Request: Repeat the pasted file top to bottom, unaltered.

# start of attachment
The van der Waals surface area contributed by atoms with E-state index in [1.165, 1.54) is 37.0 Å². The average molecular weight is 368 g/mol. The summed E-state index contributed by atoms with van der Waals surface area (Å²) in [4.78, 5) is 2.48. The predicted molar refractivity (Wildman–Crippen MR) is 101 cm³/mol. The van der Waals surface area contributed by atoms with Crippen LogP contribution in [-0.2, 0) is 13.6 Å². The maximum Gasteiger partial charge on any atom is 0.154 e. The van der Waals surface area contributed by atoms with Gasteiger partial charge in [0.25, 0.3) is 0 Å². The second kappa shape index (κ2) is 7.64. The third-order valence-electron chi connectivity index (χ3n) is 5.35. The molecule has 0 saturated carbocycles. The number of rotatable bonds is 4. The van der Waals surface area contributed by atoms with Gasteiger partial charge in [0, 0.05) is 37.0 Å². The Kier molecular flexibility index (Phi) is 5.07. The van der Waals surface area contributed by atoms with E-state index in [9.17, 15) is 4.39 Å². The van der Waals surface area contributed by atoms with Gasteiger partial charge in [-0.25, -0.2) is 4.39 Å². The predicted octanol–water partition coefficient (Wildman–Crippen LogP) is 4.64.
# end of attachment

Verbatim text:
The van der Waals surface area contributed by atoms with E-state index in [1.165, 1.54) is 37.0 Å². The average molecular weight is 368 g/mol. The summed E-state index contributed by atoms with van der Waals surface area (Å²) in [4.78, 5) is 2.48. The predicted molar refractivity (Wildman–Crippen MR) is 101 cm³/mol. The van der Waals surface area contributed by atoms with Crippen LogP contribution in [-0.2, 0) is 13.6 Å². The maximum Gasteiger partial charge on any atom is 0.154 e. The van der Waals surface area contributed by atoms with Gasteiger partial charge in [0.25, 0.3) is 0 Å². The second kappa shape index (κ2) is 7.64. The third-order valence-electron chi connectivity index (χ3n) is 5.35. The molecule has 0 saturated carbocycles. The number of rotatable bonds is 4. The van der Waals surface area contributed by atoms with Gasteiger partial charge in [0, 0.05) is 37.0 Å². The Kier molecular flexibility index (Phi) is 5.07. The van der Waals surface area contributed by atoms with E-state index in [9.17, 15) is 4.39 Å². The van der Waals surface area contributed by atoms with Gasteiger partial charge in [-0.25, -0.2) is 4.39 Å². The predicted octanol–water partition coefficient (Wildman–Crippen LogP) is 4.64.